$ strace -e brk,mmap perl -e 'pack q(x200000)'
    ...
    brk(0x79f000)                           = 0x79f000
    mmap(NULL, 200704, PROT_READ|PROT_WRITE, MAP_PRIVATE|MAP_ANONYMOUS, -1, 0) = ...
    
    $ export MALLOC_MMAP_THRESHOLD_=300000
    $ strace -e brk,mmap perl -e 'pack q(x200000)'
    ...
    brk(0x79f000)                           = 0x79f000
    brk(0x7db000)                           = 0x7db000
    brk(0x7aa000)                           = 0x7aa000
    
    First time, the memory was obtained via mmap; second time, by growing the arena. Arena may also shrink (here it was possible), but even if it doesn't, the unused pages are typically not much of a concern. (mmap-ed storage is unmapped when freed.)

    If the process is long-lived, does great many allocations at various stages, then memory fragmentation may become a problem. (Web browsers come to mind.) When processing file after a file as you describe, this is unlikely to matter either. Memory gets allocated and released in full every time. Just be sure there are no leaks.

      POSIX brk memory will never shrink due to fragmentation. mmap memory/Win32 malloc can shrink because its all managed in a linked list chain, and the mem pages are randomly scattered through out the process.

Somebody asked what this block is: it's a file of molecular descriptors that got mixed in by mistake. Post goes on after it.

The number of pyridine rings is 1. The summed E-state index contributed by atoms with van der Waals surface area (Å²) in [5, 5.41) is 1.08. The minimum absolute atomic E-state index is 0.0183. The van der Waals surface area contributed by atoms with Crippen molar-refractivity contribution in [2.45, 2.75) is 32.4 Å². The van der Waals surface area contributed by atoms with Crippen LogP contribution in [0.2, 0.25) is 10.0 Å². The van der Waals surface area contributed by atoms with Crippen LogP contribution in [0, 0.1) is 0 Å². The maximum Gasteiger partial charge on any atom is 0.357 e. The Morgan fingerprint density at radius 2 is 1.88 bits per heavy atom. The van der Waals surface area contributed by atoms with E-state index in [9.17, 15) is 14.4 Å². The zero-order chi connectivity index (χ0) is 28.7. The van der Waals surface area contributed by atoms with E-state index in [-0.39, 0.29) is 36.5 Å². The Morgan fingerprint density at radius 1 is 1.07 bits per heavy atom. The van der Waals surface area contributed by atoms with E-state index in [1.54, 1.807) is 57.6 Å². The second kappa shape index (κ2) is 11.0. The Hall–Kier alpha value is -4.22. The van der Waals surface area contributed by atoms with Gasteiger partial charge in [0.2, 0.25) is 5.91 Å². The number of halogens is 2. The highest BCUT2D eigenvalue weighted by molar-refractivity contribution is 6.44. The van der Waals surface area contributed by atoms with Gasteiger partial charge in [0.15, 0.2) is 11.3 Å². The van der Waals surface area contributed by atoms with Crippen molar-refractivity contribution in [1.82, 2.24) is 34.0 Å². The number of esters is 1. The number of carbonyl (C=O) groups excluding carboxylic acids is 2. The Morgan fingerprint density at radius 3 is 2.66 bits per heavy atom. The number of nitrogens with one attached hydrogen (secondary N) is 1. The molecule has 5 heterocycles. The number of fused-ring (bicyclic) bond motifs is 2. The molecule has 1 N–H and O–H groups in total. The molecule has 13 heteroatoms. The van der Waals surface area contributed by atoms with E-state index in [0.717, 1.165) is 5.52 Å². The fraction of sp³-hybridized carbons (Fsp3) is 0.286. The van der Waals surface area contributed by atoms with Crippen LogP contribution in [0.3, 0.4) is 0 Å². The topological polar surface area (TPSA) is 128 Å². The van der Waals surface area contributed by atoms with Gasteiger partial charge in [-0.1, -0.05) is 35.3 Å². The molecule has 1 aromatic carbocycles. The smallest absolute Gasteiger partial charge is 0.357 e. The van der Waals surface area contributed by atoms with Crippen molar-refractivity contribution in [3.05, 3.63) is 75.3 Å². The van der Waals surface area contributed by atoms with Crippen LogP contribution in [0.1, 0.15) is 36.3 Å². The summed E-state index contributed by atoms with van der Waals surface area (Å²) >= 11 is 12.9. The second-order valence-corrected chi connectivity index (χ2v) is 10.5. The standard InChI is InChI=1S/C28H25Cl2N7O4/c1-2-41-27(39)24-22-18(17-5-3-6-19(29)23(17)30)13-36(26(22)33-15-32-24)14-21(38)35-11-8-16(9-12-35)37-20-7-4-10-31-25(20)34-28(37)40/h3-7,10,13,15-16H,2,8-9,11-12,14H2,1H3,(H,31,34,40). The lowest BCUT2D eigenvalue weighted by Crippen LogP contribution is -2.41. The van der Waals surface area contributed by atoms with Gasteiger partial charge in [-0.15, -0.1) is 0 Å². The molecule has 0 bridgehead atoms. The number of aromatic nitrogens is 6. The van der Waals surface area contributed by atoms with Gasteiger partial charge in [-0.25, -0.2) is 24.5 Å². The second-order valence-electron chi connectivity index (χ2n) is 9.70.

GNU libc allocator is derived from Doug Lea malloc, a proven general-purpose allocator. Go on, unpack and read the source and the comments (I'm looking at glibc-2.17/malloc/malloc.c)

        True, trims do not happen much because small data gets allocated from fastbins. But try to malloc a lot of somewhat larger blocks (couple hundred bytes each), and free them all. You shall see a shrink.

        Update: from said malloc.c:

        DEFAULT_TRIM_THRESHOLD 128 * 1024 DEFAULT_TOP_PAD 0 DEFAULT_MMAP_THRESHOLD 128 * 1024 DEFAULT_MMAP_MAX 65536
        And please don't say "never". E.g. freeing a block 64k to 128k in size triggers fastbin consolidation. If your program has performed a work cycle, freeing all temps, then it is quite possible a trim takes place. It depends on usage.

Re: Perl and memory usage. Can it be released?
by bulk88 (Priest) on Feb 19, 2014 at 03:57 UTC